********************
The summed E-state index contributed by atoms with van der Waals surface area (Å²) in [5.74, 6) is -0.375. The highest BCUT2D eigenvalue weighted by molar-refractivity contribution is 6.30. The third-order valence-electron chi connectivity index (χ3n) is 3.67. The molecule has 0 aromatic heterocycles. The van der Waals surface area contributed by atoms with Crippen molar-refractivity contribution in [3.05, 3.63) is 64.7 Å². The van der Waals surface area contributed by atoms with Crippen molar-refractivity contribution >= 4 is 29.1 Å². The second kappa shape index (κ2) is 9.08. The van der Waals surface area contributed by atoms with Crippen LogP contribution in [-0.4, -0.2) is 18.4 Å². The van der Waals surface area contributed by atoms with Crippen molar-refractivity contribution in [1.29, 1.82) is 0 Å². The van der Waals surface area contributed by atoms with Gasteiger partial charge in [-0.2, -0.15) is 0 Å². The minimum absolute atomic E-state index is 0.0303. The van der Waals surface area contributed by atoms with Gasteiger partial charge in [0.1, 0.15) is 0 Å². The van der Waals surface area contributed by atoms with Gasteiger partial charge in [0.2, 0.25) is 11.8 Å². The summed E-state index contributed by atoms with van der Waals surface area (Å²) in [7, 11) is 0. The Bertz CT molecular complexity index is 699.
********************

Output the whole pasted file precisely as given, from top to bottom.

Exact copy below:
The summed E-state index contributed by atoms with van der Waals surface area (Å²) in [5.74, 6) is -0.375. The highest BCUT2D eigenvalue weighted by molar-refractivity contribution is 6.30. The third-order valence-electron chi connectivity index (χ3n) is 3.67. The molecule has 0 aromatic heterocycles. The van der Waals surface area contributed by atoms with Crippen molar-refractivity contribution in [3.05, 3.63) is 64.7 Å². The van der Waals surface area contributed by atoms with Crippen molar-refractivity contribution >= 4 is 29.1 Å². The second kappa shape index (κ2) is 9.08. The van der Waals surface area contributed by atoms with Crippen LogP contribution in [-0.4, -0.2) is 18.4 Å². The van der Waals surface area contributed by atoms with Crippen molar-refractivity contribution in [1.29, 1.82) is 0 Å². The van der Waals surface area contributed by atoms with Gasteiger partial charge in [-0.2, -0.15) is 0 Å². The minimum absolute atomic E-state index is 0.0303. The van der Waals surface area contributed by atoms with Gasteiger partial charge in [0.1, 0.15) is 0 Å². The van der Waals surface area contributed by atoms with Gasteiger partial charge in [0.2, 0.25) is 11.8 Å². The summed E-state index contributed by atoms with van der Waals surface area (Å²) in [7, 11) is 0. The Bertz CT molecular complexity index is 699.